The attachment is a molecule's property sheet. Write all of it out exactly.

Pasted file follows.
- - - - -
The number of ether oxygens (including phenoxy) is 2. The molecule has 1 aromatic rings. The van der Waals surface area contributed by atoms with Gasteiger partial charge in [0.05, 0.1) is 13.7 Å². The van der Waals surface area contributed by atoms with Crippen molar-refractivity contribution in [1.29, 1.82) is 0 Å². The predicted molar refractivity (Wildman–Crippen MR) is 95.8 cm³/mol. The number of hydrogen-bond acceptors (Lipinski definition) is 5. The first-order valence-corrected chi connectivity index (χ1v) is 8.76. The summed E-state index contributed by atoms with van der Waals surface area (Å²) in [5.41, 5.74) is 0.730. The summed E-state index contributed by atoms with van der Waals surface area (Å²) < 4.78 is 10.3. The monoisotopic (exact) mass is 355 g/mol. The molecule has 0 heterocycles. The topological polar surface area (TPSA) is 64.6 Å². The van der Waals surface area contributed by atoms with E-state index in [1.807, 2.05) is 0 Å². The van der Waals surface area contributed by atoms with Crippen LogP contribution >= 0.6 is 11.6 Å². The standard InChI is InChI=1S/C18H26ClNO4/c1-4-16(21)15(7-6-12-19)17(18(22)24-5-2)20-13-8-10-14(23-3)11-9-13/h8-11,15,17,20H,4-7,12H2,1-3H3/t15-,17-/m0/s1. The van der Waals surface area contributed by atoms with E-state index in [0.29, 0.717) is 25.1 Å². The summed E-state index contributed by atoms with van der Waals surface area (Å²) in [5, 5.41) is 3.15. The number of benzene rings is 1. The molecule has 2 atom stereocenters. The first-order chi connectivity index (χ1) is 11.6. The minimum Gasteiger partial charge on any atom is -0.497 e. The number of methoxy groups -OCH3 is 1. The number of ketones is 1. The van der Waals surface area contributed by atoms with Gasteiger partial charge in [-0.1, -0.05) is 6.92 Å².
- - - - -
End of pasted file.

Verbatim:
The number of ether oxygens (including phenoxy) is 2. The molecule has 1 aromatic rings. The van der Waals surface area contributed by atoms with Gasteiger partial charge in [0.05, 0.1) is 13.7 Å². The van der Waals surface area contributed by atoms with Crippen molar-refractivity contribution in [1.29, 1.82) is 0 Å². The predicted molar refractivity (Wildman–Crippen MR) is 95.8 cm³/mol. The number of hydrogen-bond acceptors (Lipinski definition) is 5. The first-order valence-corrected chi connectivity index (χ1v) is 8.76. The summed E-state index contributed by atoms with van der Waals surface area (Å²) in [5.41, 5.74) is 0.730. The summed E-state index contributed by atoms with van der Waals surface area (Å²) < 4.78 is 10.3. The monoisotopic (exact) mass is 355 g/mol. The molecule has 0 heterocycles. The topological polar surface area (TPSA) is 64.6 Å². The van der Waals surface area contributed by atoms with E-state index in [1.807, 2.05) is 0 Å². The van der Waals surface area contributed by atoms with Crippen LogP contribution >= 0.6 is 11.6 Å². The standard InChI is InChI=1S/C18H26ClNO4/c1-4-16(21)15(7-6-12-19)17(18(22)24-5-2)20-13-8-10-14(23-3)11-9-13/h8-11,15,17,20H,4-7,12H2,1-3H3/t15-,17-/m0/s1. The van der Waals surface area contributed by atoms with E-state index in [0.29, 0.717) is 25.1 Å². The summed E-state index contributed by atoms with van der Waals surface area (Å²) in [5, 5.41) is 3.15. The number of benzene rings is 1. The molecule has 2 atom stereocenters. The first-order chi connectivity index (χ1) is 11.6. The minimum Gasteiger partial charge on any atom is -0.497 e. The number of methoxy groups -OCH3 is 1. The number of ketones is 1. The van der Waals surface area contributed by atoms with Gasteiger partial charge in [-0.1, -0.05) is 6.92 Å².